Many of us have elderly parents or loved ones who live independently and seem to be doing well. At some point, however, you may have a nagging feeling that they aren’t faring as well as they seem to be. Something is wrong. Perhaps your loved one doesn’t need to be in a long-term care facility or even assisted living, but what are the signs they may need in home care?
First, it might be something as small as a pile of unopened mail that grows daily. A review of the mail might reveal overdue bill notices. Consistently missing important appointments may signal that your loved one needs help. Another sign is a change in personal habits. Someone who has always been clean and neat may become disheveled and have body odor. This may mean she forgets to shower or is afraid to get into a tub. She may lose interest in activities or hobbies she has always enjoyed. You may notice that the home, which formerly was kept spotlessly, now is dirty and there might even be a smell of urine. Your loved one may show hesitation when doing familiar tasks, or even forget how to do them entirely.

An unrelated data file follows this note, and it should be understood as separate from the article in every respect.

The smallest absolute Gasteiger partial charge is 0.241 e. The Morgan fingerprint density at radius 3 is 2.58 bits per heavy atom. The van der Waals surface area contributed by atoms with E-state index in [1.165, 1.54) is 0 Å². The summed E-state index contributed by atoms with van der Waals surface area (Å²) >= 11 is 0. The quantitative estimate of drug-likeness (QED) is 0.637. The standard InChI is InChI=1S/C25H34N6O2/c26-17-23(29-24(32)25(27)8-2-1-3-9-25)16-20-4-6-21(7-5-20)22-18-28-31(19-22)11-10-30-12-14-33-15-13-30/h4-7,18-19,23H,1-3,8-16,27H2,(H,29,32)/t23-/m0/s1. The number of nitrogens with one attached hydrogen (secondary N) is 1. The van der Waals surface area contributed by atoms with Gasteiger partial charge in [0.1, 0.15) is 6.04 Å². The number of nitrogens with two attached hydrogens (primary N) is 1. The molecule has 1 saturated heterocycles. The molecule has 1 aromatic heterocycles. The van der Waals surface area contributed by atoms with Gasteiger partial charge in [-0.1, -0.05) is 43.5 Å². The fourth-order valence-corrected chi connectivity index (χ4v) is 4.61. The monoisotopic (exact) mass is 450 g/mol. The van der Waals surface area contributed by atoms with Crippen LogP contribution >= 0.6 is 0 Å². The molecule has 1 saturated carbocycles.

Sometimes you will notice spoiled food in the refrigerator. That happens to all of us, but when it happens again and again, or when the loved one prepares and ingests the spoiled food anyway, there is a danger in not addressing the problem. Older people who live on a budget and who subscribe to “Meals-on-Wheels”-type programs may hoard leftover food, sometimes forgetting to refrigerate it.
A check of medications may show you a discrepancy. There might be more tablets than there should be ( forgetting to take the medication) or too few (taking too many). The medications may be out-dated. Another thing you might notice is unexplained bruises or scrapes (and dents on the car).
When you begin to notice these signs you may be frightened, but you needn’t be. Few people develop them all at once. Usually people who are experiencing some trouble that makes it difficult or dangerous for them to live unassisted can still function more-or-less independently with some help. For ideas on how to help your loved one deal with lessened abilities or for information on caring and dependable assistance at home, contact us.